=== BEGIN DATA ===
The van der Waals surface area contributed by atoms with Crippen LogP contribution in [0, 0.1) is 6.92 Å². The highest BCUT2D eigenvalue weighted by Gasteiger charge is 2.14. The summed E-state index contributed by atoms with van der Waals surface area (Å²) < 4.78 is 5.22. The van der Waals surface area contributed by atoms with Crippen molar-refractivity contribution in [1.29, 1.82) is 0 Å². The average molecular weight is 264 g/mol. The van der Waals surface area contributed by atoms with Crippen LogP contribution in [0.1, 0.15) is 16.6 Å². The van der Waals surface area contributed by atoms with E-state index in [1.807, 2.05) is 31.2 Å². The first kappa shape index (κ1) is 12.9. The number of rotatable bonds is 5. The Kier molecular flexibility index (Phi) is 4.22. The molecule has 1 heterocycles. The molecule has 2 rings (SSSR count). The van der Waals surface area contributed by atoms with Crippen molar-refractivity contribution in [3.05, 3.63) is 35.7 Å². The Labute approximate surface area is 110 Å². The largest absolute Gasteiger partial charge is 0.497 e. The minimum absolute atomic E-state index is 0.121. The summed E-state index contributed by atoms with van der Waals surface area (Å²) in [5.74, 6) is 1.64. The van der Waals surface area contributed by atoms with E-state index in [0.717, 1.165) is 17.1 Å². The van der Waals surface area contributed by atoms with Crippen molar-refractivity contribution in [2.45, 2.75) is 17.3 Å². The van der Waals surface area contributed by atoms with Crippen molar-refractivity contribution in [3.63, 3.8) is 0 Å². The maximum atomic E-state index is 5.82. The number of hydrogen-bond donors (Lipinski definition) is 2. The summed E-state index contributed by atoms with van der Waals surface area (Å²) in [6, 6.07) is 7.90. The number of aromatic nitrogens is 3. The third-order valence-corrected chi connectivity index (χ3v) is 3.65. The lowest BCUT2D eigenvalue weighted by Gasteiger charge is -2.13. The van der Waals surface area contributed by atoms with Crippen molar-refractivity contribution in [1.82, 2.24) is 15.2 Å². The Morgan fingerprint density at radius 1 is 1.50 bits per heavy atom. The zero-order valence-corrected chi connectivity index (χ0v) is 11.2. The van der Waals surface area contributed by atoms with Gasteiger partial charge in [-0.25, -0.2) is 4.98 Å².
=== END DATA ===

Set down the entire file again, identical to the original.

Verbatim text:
The van der Waals surface area contributed by atoms with Crippen LogP contribution in [0, 0.1) is 6.92 Å². The highest BCUT2D eigenvalue weighted by Gasteiger charge is 2.14. The summed E-state index contributed by atoms with van der Waals surface area (Å²) < 4.78 is 5.22. The van der Waals surface area contributed by atoms with Crippen molar-refractivity contribution in [1.29, 1.82) is 0 Å². The average molecular weight is 264 g/mol. The van der Waals surface area contributed by atoms with Crippen LogP contribution in [0.1, 0.15) is 16.6 Å². The van der Waals surface area contributed by atoms with E-state index in [1.807, 2.05) is 31.2 Å². The first kappa shape index (κ1) is 12.9. The number of rotatable bonds is 5. The Kier molecular flexibility index (Phi) is 4.22. The molecule has 1 heterocycles. The molecule has 2 rings (SSSR count). The van der Waals surface area contributed by atoms with Crippen molar-refractivity contribution in [3.05, 3.63) is 35.7 Å². The Labute approximate surface area is 110 Å². The largest absolute Gasteiger partial charge is 0.497 e. The minimum absolute atomic E-state index is 0.121. The summed E-state index contributed by atoms with van der Waals surface area (Å²) in [5.74, 6) is 1.64. The van der Waals surface area contributed by atoms with E-state index in [0.717, 1.165) is 17.1 Å². The van der Waals surface area contributed by atoms with Crippen molar-refractivity contribution in [2.45, 2.75) is 17.3 Å². The van der Waals surface area contributed by atoms with Crippen molar-refractivity contribution in [3.63, 3.8) is 0 Å². The maximum atomic E-state index is 5.82. The number of hydrogen-bond donors (Lipinski definition) is 2. The summed E-state index contributed by atoms with van der Waals surface area (Å²) in [6, 6.07) is 7.90. The number of aromatic nitrogens is 3. The third-order valence-corrected chi connectivity index (χ3v) is 3.65. The lowest BCUT2D eigenvalue weighted by Gasteiger charge is -2.13. The van der Waals surface area contributed by atoms with Crippen molar-refractivity contribution in [1.82, 2.24) is 15.2 Å². The Morgan fingerprint density at radius 1 is 1.50 bits per heavy atom. The zero-order valence-corrected chi connectivity index (χ0v) is 11.2. The van der Waals surface area contributed by atoms with Gasteiger partial charge in [-0.25, -0.2) is 4.98 Å².